I doubt you will find a definitive answer to this question, as Ohio did not even require vehicles to be registered until 1905, so there would be no way to know definitively how many operating motor vehicles there were in 1895.
However, if anything, I would suspect that there were no operating motor vehicles in Ohio in 1895.
Wikipedia cites a study by L. Scott Bailey which includes extensive research into early motor vehicles. What is likely to be the first American-made gasoline powered vehicle was being driven around Ohio in 1891, but there was only one; no one else wanted to buy one. By 1895, the car was no longer being used on the road.
Lambert was convinced that he had a workable engine to power his three-wheel carriage and he set forth specifications and a price of $550 in a sales brochure which was mailed during the first part of February of 1891. Later that month, the automobile was running with the new stirrup-type steering on the main street of Ohio City. ... Although the letters of inquiry continued, no sales contracts were signed for the Lambert. Lambert soon realized that there was no sales potential for his automobile.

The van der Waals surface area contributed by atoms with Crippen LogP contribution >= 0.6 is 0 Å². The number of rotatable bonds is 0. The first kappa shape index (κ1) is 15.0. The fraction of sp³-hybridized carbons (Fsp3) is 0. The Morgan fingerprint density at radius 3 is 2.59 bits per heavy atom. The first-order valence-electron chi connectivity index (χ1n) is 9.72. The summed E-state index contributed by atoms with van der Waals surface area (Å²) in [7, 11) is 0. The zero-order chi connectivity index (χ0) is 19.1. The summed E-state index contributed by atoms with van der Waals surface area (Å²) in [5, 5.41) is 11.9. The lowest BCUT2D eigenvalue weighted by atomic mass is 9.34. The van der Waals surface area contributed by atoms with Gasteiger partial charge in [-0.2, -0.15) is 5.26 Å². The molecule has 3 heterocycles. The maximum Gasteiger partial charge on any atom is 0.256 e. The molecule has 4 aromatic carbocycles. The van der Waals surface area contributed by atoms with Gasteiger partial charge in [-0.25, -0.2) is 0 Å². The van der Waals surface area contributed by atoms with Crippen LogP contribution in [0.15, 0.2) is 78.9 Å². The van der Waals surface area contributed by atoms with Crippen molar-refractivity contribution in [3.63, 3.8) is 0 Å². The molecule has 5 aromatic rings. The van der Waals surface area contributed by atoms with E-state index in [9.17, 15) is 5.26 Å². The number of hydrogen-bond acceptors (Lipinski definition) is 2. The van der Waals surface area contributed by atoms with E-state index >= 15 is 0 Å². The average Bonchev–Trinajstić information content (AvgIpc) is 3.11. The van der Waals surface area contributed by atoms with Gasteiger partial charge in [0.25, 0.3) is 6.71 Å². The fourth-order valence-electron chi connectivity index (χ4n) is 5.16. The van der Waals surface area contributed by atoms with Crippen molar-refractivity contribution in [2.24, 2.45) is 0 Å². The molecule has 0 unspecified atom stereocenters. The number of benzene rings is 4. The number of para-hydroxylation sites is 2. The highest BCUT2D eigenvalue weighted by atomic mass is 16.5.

(Originally quoted from Bailey, L. Scott, "Historic Discovery: 1891 Lambert, New Claim for America's First Car", Antique Automobile magazine, Vol. 24, No. 5, Oct–Nov 1960, p. 343).
The first sales of commercially available cars were made by the Duryeas Brothers, in 1896. As such, it seems unlikely that one, let alone two, people owned motor vehicles in Ohio in 1895.
According to the Ohio History Central web site, Lambert's vehicle was involved in an automobile accident, in Ohio City, which they claim is the first recorded auto accident in history. However, the vehicle collided with a tree, not another car, and happened in 1891, when Lambert was still driving around Ohio City trying to sell his prototype. It's possible that the claim in question is a misrepresentation of this earlier accident.